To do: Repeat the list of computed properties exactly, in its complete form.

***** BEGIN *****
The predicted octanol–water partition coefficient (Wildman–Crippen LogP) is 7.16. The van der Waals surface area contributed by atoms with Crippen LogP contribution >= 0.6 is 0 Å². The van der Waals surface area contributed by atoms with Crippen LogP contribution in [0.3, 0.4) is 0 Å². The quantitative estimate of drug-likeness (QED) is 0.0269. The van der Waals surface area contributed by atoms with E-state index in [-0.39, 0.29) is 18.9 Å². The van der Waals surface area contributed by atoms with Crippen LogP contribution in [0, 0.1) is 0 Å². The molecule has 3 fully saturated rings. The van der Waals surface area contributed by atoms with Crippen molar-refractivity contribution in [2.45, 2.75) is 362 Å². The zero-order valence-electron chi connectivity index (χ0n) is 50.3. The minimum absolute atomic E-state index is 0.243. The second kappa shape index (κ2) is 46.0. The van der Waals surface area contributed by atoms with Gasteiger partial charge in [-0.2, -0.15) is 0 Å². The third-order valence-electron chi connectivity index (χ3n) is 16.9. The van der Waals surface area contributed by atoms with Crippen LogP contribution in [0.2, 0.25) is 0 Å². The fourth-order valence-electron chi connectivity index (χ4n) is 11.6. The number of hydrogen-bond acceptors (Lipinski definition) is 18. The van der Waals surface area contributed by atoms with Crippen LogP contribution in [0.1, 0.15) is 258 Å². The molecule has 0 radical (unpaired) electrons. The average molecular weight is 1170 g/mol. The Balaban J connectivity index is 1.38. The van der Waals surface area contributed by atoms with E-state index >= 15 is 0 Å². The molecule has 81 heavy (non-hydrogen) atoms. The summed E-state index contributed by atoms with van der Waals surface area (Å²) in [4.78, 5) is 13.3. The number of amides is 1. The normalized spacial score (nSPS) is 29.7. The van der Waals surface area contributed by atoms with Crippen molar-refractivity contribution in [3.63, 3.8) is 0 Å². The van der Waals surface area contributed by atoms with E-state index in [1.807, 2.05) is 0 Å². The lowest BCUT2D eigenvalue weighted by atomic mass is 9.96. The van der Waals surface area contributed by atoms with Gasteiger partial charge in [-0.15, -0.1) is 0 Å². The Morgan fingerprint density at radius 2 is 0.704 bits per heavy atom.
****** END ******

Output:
The predicted octanol–water partition coefficient (Wildman–Crippen LogP) is 7.16. The van der Waals surface area contributed by atoms with Crippen LogP contribution >= 0.6 is 0 Å². The van der Waals surface area contributed by atoms with Crippen LogP contribution in [0.3, 0.4) is 0 Å². The quantitative estimate of drug-likeness (QED) is 0.0269. The van der Waals surface area contributed by atoms with E-state index in [-0.39, 0.29) is 18.9 Å². The van der Waals surface area contributed by atoms with Crippen LogP contribution in [0, 0.1) is 0 Å². The molecule has 3 fully saturated rings. The van der Waals surface area contributed by atoms with Crippen molar-refractivity contribution in [2.45, 2.75) is 362 Å². The zero-order valence-electron chi connectivity index (χ0n) is 50.3. The minimum absolute atomic E-state index is 0.243. The second kappa shape index (κ2) is 46.0. The van der Waals surface area contributed by atoms with Gasteiger partial charge in [-0.2, -0.15) is 0 Å². The third-order valence-electron chi connectivity index (χ3n) is 16.9. The van der Waals surface area contributed by atoms with Crippen LogP contribution in [0.2, 0.25) is 0 Å². The fourth-order valence-electron chi connectivity index (χ4n) is 11.6. The number of hydrogen-bond acceptors (Lipinski definition) is 18. The van der Waals surface area contributed by atoms with Crippen LogP contribution in [0.1, 0.15) is 258 Å². The molecule has 0 radical (unpaired) electrons. The average molecular weight is 1170 g/mol. The Balaban J connectivity index is 1.38. The van der Waals surface area contributed by atoms with E-state index >= 15 is 0 Å². The molecule has 81 heavy (non-hydrogen) atoms. The summed E-state index contributed by atoms with van der Waals surface area (Å²) in [4.78, 5) is 13.3. The number of amides is 1. The normalized spacial score (nSPS) is 29.7. The van der Waals surface area contributed by atoms with Crippen molar-refractivity contribution in [3.63, 3.8) is 0 Å². The van der Waals surface area contributed by atoms with E-state index in [1.807, 2.05) is 0 Å². The lowest BCUT2D eigenvalue weighted by atomic mass is 9.96. The van der Waals surface area contributed by atoms with Gasteiger partial charge in [-0.15, -0.1) is 0 Å². The Morgan fingerprint density at radius 2 is 0.704 bits per heavy atom.